Around the Corners: Poetry Inspired by Patricia Scott's Words, and My Challenge to Others - LetterPile - Writing and Literature
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Around the Corners: Poetry Inspired by Patricia Scott's Words, and My Challenge to Others

Author:

Ann loves to write poetry and stories. Current poetry on Nature, Travel & beyond, including varied poetic structures.

Where does this go?

Path to Who Knows Where... we explore, we find, we learn

Path to Who Knows Where... we explore, we find, we learn

Definition of a Good Poet

Patricia Scott, a fellow hubber, thinks that 'writing poetry takes a special talent' which she describes as

"a way to see around the corners and over the hills and under the seas and through the wind".

Patricia said she could not write poetry - I beg to differ! Those words convey such insight and depth of feeling, especially ‘through the wind’.

That got me thinking about those four scenarios, which in turn led me to these pieces of poetry. I hope I can do justice to Patricia’s words.


Inspiration

Photography is my passion. Nature, people and places inspire me to click the shutter often; therefore I have hundreds of photos from which to choose!

There are two pictures to match each of the four scenarios, starting with the path through the woods and the brown water turning into the green.


Brown Turns to Green

Water's Pathways

Water's Pathways

'Around the Corners'


Tracks to Tease:

Silent tread by bubbling stream,

upward I stroll on softening earth,

kicking leaves like a two-year old.

The track takes my eye up and around

to where I wonder. A road? Hope not.

A house? Maybe. Derelict history.

Walking soothes, imagination rambles,

I dream of hidden valleys, tumbling rocks

where I squeeze through the entrance

to the wizard’s tunnel.


Coloured Waters:

Sulphur stream rushing through narrow pass,

turning as it rubs shoulders with the never-budging boulders,

taking its smell into the pond where one can bathe in green,

emerging cleansed.


Climb Up! What Lies on the Other Side?

Look at the sky, look at the trees, what will you find beyond the summit? (Cheddar Gorge, Somerset)

Look at the sky, look at the trees, what will you find beyond the summit? (Cheddar Gorge, Somerset)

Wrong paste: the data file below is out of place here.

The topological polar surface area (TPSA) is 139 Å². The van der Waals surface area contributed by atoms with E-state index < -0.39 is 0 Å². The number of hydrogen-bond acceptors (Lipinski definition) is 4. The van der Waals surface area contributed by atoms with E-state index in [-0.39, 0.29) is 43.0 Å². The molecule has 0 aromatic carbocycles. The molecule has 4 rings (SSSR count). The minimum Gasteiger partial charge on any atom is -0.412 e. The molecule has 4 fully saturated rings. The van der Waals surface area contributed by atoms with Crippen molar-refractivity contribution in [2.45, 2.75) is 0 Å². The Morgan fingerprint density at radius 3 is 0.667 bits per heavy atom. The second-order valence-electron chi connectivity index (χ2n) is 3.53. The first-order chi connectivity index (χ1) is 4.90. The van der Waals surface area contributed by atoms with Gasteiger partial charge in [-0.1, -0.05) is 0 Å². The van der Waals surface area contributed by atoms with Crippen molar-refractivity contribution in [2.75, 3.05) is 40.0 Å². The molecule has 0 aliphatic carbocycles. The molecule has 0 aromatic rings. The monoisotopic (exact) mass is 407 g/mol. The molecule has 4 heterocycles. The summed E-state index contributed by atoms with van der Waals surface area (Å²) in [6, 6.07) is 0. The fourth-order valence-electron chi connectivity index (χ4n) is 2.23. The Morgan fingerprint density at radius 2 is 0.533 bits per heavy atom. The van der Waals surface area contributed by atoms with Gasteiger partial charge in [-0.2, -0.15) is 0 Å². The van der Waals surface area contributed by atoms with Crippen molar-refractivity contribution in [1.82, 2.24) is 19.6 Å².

On the Other Side

On the Other Side

'Over the Hills'


Craggy Skyline:

Layered stone, ever upward, cricked neck

as eyes reach the top of the Gorge..

I follow to solve the mystery.

Pale sky, open, stretching sideways,

makes me anticipate a panorama

of flat lands to distant horizon.

Or perhaps another dizzying dive,

switchback of rocks and sharp cliff,

buzzard’s view of Lilliputian figures below.


Between the Hills:

Over one hill, stretching my reach to the other side,

flying across the shimmer of doldrum sea

to distant darkness shrouded in swirling storm.

Dinky cars and people on the sands, do they know

what lies behind me, over this hill? Do they know

those dark hills southward lead to a land where stories grow?

Lorna Doone’s fate still treads the moors, between the hills

where dastardly deeds and romantic waters flow to the sea.


Go Beneath the Waves

River v Sea

River v Sea

Waves Crash to Shore, Covering, Uncovering, Disturbing Beds and Stones

Waves Crash to Shore, Covering, Uncovering, Disturbing Beds and Stones

'Under the Seas'


River versus Sea:

Choppy waters, childish clashes, tedious tussles - which will win?

River Parrett mustn’t be late, flowing to sea to follow its fate,

Rushing tides push it back, battling to reclaim their place

‘twixt sand and mud.

Meeting twice daily beyond the jetty, vying for space, churning with time,

this battle fought above bed of mud and lugworms, where lurk the souls

of the taken, slipped off the jetty or walked too far, unaware of fickle quicksand under the waves.


Crashing to Shore:

Dark depths, turquoise shallows, white surf,

take it in turns to grab the gaze,

soothing rhythm, wave after wave arriving,

then thundering its beat on shore,

echoing the depths where no one goes.

In measured depth of final reach,

saltwater cools the beach’s brow,

caressing the sands, splashing the rocks,

filling the pools for crabs and limpets’ delight,

ignoring grave-caves, cruel crevices below.

I’ll take that path downwards, to feel the sand

between my toes, the breeze on my face,

the sun melting my cares away.

We’ll watch the waders, the gulls, the eagles,

the seals who dive to feed,

then rest in the sun, all of us.

I’ll think of those who work the waves to live,

to feed the world, to explore that hidden life,

spectacular in sights, sensational in dangers.

Respect it or accept whatever peril awaits.


Face of the Wind

Do you see the Face of the Wind?

Do you see the Face of the Wind?

Pushing, Stretching the Trees

Pushing, Stretching the Trees

'Through the Wind'


Invisible, Fickle Wind:

A light breeze, a south-westerly wind, blustery gale or tossing tempest,

we feel them all, invisible, mysterious.

It blows up slowly, or hits with haste, ruffles your hair or rips through the roots,

we feel it drying our lips, lifting skirts.

We listen in the night as it howls round the rafters. Will it throw away the tiles?

Will it split or poleaxe that tree?